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iind in (/3) they are in simple proportion to the velocity of its centre of inertia when it leaves F or returns to it. Fig:. 8. § 48. In the cases of §§ 46, 47, we have to consider the time-integral for each flight of the kinetic energy of the component velocity of the particle perpendicular to F, and of the whole velocity of the centre of inertia of the rotator, | which is itself perpendicular to F. If q denotes the velocity perpendicular to F of the particle, or of the centre of inertia of the rotator, at the instants of crossing F at the beginning and end of the flight, and if 2 denotes the mass of the particle or of the rotator so that the kinetic energy is the same as the square of the velocity, the time-integral is in case (a) ^q in each case by T. In both (a) and (/3), § 46, if we call 1 the velocity of the particle, which is always the same, we have q In § 47 it is convenient to call the total energy 1; and thus 1—q Hence with the following notation— In § 46 /^ime-integral kinetic energy perpendicular to F, = V translatory energy=Y, rotatory „ = R. we have Y-U v+ul V-R V + R 2(|o r = 20^i?)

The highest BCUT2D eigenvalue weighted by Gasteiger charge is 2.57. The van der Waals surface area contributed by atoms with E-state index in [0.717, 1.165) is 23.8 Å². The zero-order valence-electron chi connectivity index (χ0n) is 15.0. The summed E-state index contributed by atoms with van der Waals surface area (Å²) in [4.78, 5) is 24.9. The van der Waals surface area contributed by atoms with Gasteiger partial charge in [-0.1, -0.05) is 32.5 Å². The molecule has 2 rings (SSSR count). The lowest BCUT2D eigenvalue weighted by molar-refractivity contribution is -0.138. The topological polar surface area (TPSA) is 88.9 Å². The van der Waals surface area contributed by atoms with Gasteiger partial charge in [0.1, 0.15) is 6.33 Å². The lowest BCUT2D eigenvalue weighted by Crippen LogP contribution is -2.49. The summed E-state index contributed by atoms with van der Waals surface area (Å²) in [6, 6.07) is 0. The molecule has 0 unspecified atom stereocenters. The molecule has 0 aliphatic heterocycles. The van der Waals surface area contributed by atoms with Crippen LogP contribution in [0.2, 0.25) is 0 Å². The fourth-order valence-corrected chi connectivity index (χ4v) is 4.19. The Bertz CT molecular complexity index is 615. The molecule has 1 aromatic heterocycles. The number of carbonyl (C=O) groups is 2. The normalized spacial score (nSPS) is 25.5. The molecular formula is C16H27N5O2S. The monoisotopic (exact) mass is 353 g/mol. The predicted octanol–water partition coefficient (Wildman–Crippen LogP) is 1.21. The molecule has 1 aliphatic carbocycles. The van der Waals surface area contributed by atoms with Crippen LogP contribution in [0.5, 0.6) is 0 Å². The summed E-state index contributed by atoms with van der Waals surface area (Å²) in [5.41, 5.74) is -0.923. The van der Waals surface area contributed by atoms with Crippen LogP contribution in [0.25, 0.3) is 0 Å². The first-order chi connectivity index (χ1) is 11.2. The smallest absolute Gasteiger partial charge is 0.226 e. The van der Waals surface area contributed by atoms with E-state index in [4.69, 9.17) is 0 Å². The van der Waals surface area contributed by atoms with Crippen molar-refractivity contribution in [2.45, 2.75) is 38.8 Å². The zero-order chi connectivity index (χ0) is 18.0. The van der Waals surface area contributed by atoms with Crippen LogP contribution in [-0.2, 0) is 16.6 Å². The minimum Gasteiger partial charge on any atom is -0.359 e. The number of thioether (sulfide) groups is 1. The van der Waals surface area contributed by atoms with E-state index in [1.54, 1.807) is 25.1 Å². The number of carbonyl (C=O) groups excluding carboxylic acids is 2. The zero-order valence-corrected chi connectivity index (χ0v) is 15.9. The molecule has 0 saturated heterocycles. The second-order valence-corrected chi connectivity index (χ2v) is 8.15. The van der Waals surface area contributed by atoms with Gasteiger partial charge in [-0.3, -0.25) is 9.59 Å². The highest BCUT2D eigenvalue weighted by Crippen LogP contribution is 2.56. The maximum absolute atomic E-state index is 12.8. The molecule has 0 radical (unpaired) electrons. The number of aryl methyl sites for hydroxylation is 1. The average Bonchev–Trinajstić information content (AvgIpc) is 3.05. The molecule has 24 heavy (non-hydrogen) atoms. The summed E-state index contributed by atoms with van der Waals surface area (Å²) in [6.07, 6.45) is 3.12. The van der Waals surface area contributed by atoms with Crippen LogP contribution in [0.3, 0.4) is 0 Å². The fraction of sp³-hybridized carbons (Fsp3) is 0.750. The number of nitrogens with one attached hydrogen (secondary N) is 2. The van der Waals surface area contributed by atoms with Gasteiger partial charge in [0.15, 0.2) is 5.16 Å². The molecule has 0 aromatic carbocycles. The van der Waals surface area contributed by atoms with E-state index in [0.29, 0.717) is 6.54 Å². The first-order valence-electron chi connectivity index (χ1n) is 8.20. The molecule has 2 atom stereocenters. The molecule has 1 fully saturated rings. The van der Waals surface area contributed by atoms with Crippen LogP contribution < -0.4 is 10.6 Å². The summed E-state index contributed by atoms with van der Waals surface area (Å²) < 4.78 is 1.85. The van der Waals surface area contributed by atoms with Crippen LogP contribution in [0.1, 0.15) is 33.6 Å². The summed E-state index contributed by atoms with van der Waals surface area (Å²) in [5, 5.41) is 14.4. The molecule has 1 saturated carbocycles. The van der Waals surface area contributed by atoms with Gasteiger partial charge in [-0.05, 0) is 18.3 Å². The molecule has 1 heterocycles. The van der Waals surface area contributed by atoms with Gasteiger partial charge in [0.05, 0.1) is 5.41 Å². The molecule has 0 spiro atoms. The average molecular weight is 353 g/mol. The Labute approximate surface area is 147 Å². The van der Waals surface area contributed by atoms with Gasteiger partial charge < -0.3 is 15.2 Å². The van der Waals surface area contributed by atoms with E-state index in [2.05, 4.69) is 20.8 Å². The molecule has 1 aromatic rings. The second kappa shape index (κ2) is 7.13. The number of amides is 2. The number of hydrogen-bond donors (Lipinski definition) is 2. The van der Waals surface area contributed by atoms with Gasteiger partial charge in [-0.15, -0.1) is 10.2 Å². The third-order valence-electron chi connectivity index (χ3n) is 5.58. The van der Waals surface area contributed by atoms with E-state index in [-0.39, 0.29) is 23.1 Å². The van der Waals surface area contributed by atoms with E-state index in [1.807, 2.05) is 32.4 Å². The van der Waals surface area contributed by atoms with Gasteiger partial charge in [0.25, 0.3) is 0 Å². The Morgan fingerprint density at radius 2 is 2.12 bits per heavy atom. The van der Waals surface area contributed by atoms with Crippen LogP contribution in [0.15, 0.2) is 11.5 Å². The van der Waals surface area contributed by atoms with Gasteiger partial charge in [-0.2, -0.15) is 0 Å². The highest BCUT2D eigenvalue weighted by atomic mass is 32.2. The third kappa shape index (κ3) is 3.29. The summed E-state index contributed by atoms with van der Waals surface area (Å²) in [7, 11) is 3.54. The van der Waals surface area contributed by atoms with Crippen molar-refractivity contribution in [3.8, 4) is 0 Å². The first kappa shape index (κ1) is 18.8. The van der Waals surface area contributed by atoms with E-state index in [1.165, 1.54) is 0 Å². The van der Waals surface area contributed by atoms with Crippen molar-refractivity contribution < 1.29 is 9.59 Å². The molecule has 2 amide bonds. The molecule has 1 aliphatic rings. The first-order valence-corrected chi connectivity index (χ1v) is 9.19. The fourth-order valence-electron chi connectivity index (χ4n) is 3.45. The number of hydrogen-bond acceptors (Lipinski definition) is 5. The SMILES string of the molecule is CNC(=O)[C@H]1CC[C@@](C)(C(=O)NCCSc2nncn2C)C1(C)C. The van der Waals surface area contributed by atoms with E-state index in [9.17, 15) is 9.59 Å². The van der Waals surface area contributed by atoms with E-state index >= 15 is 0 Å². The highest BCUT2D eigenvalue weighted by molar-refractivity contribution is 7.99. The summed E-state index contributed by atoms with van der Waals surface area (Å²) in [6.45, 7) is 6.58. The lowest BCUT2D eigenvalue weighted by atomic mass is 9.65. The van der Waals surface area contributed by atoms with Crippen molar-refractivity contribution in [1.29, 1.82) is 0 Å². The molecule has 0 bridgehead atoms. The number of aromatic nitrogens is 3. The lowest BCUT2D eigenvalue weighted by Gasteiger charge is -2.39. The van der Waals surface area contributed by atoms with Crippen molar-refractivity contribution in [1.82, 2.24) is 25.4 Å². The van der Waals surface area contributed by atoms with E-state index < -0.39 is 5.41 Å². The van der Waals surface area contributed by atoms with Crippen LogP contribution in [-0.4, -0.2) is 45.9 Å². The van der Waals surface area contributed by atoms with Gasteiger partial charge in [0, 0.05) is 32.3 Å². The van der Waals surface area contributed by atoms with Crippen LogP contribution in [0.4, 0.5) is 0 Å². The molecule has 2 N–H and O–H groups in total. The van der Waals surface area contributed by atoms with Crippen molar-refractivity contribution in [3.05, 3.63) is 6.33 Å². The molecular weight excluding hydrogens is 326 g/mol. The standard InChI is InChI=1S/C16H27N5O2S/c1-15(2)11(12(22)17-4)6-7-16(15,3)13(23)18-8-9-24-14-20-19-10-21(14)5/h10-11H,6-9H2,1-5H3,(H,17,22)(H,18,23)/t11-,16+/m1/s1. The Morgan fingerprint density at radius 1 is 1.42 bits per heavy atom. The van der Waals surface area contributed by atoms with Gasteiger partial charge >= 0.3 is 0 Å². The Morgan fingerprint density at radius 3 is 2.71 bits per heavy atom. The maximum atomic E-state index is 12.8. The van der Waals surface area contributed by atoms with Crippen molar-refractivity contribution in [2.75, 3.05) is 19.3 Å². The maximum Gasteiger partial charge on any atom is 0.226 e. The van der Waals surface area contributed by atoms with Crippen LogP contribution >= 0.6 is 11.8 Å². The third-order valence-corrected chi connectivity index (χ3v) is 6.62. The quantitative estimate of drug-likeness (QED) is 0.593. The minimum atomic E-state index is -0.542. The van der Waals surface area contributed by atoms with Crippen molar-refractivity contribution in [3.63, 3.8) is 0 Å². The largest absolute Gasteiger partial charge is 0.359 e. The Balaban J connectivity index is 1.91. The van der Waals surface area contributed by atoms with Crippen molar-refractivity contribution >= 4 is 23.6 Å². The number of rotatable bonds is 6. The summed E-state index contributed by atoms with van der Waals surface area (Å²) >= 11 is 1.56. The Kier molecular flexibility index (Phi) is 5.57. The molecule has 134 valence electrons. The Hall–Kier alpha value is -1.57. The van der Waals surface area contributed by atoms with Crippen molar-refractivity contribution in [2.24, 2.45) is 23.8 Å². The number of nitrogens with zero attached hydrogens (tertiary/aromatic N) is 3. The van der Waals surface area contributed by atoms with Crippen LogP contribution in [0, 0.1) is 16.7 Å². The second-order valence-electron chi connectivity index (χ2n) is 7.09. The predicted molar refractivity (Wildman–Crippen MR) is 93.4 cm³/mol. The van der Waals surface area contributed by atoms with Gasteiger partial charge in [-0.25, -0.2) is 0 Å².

_S(f <?*-!) 2(1 -W) _.W-9) G8), («), 08). § 49. By the processes described above, q was calculated for the single particle and corrugated floor (§ 46), and for the rotator of two equal masses each impinging on a fixed plane (§§ 41, 42), and for the biassed ball (central and eccentric masses 100 and 1 respectively, §§41, 43). Taking these values of summing q, q |